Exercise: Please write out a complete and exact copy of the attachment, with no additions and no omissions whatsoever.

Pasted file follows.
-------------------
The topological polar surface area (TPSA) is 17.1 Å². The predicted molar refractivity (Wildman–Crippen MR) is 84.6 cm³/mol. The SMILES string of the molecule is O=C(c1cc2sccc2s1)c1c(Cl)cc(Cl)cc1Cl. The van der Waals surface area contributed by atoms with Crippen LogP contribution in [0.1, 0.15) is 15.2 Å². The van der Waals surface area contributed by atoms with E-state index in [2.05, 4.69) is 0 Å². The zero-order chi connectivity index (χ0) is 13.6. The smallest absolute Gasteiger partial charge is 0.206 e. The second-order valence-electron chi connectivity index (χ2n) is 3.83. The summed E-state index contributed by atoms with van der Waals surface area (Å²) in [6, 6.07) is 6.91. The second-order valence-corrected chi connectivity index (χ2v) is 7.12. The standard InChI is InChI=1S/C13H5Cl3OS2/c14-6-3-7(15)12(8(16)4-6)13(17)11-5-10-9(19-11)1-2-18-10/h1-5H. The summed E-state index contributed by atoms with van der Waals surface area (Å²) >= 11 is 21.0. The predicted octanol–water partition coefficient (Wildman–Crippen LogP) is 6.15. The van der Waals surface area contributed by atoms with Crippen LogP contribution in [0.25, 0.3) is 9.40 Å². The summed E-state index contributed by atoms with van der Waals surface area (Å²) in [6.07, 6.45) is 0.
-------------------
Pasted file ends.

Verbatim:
The topological polar surface area (TPSA) is 17.1 Å². The predicted molar refractivity (Wildman–Crippen MR) is 84.6 cm³/mol. The SMILES string of the molecule is O=C(c1cc2sccc2s1)c1c(Cl)cc(Cl)cc1Cl. The van der Waals surface area contributed by atoms with Crippen LogP contribution in [0.1, 0.15) is 15.2 Å². The van der Waals surface area contributed by atoms with E-state index in [2.05, 4.69) is 0 Å². The zero-order chi connectivity index (χ0) is 13.6. The smallest absolute Gasteiger partial charge is 0.206 e. The second-order valence-electron chi connectivity index (χ2n) is 3.83. The summed E-state index contributed by atoms with van der Waals surface area (Å²) in [6, 6.07) is 6.91. The second-order valence-corrected chi connectivity index (χ2v) is 7.12. The standard InChI is InChI=1S/C13H5Cl3OS2/c14-6-3-7(15)12(8(16)4-6)13(17)11-5-10-9(19-11)1-2-18-10/h1-5H. The summed E-state index contributed by atoms with van der Waals surface area (Å²) >= 11 is 21.0. The predicted octanol–water partition coefficient (Wildman–Crippen LogP) is 6.15. The van der Waals surface area contributed by atoms with Crippen LogP contribution in [0.25, 0.3) is 9.40 Å². The summed E-state index contributed by atoms with van der Waals surface area (Å²) in [6.07, 6.45) is 0.